I maintain a Bullish rating on Korean financial services group Hana Financial Group, Inc. (OTC:HNFGF) [086790:KS].
It came as a positive surprise that Hana Financial did not omit or cut its interim dividend for 1H 2020. Hana Financial’s 2Q 2020 results were above expectations, thanks to stable net interest margin, a good performance for the company’s non-banking businesses, and decent cost control. I retain my Bullish rating on Hana Financial, as the stock’s valuation is still attractive, in my opinion.
This is an update of my prior article on Hana Financial published on May 19, 2020. Hana Financial’s share price has increased by +19% from KRW24,900 as of May 18, 2020, to KRW29,550 as of August 3, 2020, since my last update. Hana Financial trades at 0.31 times P/B and 4.4 times consensus forward next twelve months’ P/E, and it offers a consensus forward FY 2020 dividend yield of 6.5%.
Readers have the option of trading in Hana Financial shares listed either on the Over-The-Counter Bulletin Board/OTCBB as ADRs with the ticker HNFGF, or on the Korea Exchange with the ticker 086790:KS. For Hana Financial shares listed as ADRs on the OTCBB, note that liquidity is low and bid/ask spreads are wide.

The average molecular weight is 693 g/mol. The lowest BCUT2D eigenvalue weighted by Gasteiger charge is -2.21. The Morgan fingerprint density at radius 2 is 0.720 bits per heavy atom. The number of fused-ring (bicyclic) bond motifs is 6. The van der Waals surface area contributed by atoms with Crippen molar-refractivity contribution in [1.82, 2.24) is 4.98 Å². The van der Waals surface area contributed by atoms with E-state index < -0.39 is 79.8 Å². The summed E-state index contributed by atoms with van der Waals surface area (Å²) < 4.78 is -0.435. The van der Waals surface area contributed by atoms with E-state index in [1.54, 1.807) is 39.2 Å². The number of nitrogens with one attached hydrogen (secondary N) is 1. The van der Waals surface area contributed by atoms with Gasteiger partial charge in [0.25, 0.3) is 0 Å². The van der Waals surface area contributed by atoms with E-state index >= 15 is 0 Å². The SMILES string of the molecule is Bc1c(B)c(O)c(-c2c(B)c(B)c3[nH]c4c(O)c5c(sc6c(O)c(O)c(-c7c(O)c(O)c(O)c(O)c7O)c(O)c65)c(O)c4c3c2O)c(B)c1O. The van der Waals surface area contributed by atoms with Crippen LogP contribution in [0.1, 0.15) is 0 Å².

For Hana Financial shares listed in Korea, there are limited risks associated with buying or selling the shares in terms of trade execution, given that the Korea Exchange is one of the major stock exchanges that is internationally recognized and there is sufficient trading liquidity. Average daily trading value for the past three months exceeds $45 million and market capitalization is above $7.2 billion, which is comparable to the majority of stocks traded on the US stock exchanges. Institutional investors who own Hana Financial shares listed in Korea include The Vanguard Group, BlackRock, Norges Bank Investment Management, and Schroder Investment Management, among others. Investors can invest in key Asian stock markets either using U.S. brokers with international coverage such as Interactive Brokers or Fidelity, or international brokers with Asian coverage like Hong Kong’s Monex Boom Securities and Singapore’s OCBC Securities.
Interim Dividend Being Maintained Was A Positive Surprise